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Former Columbia County educator starts space program

Evans man is a true space junkie

Posted: July 11, 2012 - 12:03am
Evans resident and former educator Henry Quinn has started a program he calls Space Experience Presentations to stress the importance of continuing space exploration.  Photo by Jim Blaylock
Photo by Jim Blaylock
Evans resident and former educator Henry Quinn has started a program he calls Space Experience Presentations to stress the importance of continuing space exploration.

A former Columbia County educator wants to take his love for the NASA space program to new heights.

Though NASA’s space shuttle program officially ended in August 2011, Evans resident Henry Quinn wants area residents to remember the importance of space exploration. He will help them do so through the creation of a program he calls Space Experience Presentations.

“I would like to inspire,” Quinn said. “I would like to educate and I’d like to inform people about the past, present and future of the space program.”

In addition, Quinn is working on five other programs, with topics that include how space technology is used in everyday life, the history of the space shuttle and religious ties to the program.

Quinn formerly served as a teacher and assistant principal at Evans and Greenbrier high schools. After 31 years as an educator, he retired from the Warren County school system in 2009.

As a teacher, Quinn said he would incorporate aspects of the space program into his social science lesson plans at every opportunity. With the help of NASA, he even was able to organize “space week” at Warren County schools.

“Lecturing is good for awhile, but I found it much more effective to be more of a storyteller,” he said. “That’s an emphasis I want to use with this program.”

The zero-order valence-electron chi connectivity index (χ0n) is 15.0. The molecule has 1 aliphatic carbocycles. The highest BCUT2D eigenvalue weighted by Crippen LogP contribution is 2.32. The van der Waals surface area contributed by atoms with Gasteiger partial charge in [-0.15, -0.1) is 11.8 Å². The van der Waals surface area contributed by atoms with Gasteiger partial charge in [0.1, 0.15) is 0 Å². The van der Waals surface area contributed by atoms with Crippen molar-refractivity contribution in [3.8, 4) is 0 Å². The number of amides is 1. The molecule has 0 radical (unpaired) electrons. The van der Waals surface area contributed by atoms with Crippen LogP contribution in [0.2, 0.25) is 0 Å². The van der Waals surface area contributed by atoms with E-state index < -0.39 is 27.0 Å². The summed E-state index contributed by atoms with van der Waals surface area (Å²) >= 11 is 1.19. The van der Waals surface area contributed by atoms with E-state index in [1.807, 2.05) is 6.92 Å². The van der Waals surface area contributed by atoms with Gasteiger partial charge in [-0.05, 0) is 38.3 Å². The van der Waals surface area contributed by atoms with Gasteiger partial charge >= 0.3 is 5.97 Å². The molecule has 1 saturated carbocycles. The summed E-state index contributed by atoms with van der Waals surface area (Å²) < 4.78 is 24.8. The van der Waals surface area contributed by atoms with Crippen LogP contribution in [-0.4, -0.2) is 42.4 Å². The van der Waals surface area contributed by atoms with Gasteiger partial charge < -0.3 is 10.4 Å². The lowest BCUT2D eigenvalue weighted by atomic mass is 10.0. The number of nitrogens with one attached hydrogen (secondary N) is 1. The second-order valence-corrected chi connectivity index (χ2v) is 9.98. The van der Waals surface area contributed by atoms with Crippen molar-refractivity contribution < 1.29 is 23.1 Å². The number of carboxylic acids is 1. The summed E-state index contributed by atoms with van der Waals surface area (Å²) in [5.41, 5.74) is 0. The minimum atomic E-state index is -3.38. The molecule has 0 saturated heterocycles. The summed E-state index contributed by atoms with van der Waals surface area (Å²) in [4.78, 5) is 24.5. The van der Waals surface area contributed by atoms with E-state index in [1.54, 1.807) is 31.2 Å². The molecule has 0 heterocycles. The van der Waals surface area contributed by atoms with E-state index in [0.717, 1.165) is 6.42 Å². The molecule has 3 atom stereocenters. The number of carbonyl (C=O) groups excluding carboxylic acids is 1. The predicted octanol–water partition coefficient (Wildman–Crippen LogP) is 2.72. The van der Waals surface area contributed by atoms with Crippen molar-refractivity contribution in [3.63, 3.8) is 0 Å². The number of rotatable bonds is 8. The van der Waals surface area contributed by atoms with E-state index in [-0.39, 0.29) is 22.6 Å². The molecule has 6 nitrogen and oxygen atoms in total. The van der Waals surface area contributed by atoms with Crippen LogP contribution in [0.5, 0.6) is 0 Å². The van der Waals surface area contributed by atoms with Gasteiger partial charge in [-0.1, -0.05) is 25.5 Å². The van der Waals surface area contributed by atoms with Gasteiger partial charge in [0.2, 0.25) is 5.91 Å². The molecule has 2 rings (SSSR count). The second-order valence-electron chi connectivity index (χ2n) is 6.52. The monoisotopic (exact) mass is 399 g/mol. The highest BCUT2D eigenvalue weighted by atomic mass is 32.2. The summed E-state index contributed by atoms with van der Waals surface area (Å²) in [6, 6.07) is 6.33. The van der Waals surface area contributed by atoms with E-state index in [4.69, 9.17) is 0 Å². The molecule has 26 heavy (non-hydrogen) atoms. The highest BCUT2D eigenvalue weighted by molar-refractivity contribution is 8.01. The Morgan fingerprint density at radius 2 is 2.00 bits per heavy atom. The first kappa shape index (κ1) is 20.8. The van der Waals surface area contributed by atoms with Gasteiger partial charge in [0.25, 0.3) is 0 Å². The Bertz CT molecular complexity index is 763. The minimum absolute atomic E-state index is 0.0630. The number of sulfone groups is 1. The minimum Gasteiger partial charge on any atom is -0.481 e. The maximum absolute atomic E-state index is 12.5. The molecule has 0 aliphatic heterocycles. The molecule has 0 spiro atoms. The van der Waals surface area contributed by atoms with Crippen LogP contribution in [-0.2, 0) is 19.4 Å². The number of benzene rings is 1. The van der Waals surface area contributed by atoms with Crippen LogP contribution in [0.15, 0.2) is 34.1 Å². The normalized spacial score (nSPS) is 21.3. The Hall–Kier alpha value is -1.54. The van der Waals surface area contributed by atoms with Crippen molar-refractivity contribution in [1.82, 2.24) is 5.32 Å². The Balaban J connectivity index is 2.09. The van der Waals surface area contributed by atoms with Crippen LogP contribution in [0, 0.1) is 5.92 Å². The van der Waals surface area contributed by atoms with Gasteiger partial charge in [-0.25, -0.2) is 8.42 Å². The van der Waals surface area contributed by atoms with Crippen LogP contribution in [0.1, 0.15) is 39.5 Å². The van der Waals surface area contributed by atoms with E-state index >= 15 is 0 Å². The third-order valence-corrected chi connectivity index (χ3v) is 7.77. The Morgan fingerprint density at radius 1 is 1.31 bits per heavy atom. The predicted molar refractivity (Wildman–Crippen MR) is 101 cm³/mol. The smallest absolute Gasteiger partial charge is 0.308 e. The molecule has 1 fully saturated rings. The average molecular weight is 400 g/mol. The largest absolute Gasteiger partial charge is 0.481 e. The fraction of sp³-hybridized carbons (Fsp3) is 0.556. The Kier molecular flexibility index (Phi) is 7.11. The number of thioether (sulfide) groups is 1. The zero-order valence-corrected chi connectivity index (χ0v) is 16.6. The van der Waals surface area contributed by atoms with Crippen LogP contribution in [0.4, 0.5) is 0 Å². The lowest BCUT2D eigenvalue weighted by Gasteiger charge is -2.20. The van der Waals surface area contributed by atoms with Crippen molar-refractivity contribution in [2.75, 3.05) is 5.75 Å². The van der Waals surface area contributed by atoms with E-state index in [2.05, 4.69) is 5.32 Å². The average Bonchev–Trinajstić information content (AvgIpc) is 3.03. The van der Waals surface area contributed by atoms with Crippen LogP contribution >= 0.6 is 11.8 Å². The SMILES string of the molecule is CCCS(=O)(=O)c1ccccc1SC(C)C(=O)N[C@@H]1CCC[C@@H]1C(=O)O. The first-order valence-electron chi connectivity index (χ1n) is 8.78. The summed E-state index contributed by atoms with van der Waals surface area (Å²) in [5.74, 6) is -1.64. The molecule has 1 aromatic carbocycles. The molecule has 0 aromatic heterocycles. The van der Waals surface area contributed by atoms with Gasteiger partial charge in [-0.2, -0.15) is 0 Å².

Quinn expects to tailor his interactive presentations to each group with whom he speaks. He said he’ll reach out to any organization, including businesses, schools and colleges, planetariums and churches.

Quinn is offering the presentations at no cost but said donations would be accepted.

Space memorabilia such as shuttle models, pictures autographed by astronauts and photos of shuttle launches fill Quinn’s study – a motif his wife, Joy, also a retired educator, agreed to.

Married for 34 years, the two seem to be a match made in the stars.

Five years before the couple met, Joy Quinn did a ninth-grade school project on Neil Armstrong, the first man to walk on the moon.

A childhood friend of hers also ended up marrying the associate director of the Kennedy Space Center in Florida, allowing them the chance to watch a couple of shuttle launches.

“I would make the comment with him that he married me because of who my friend was,” she joked.

Through his new program, which will be ready for group presentations in August, Quinn also wants to stress what the future holds for the space program.

“We need to be proud of what we’ve done because there’s competition coming,” he said.

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Comments (1)

Craig Spinks

KUDOS,

Mr. Quinn,

for continuing your professional service after retirement from our state's public school system.

Dr. Craig Spinks/ Georgians for Educational Excellence

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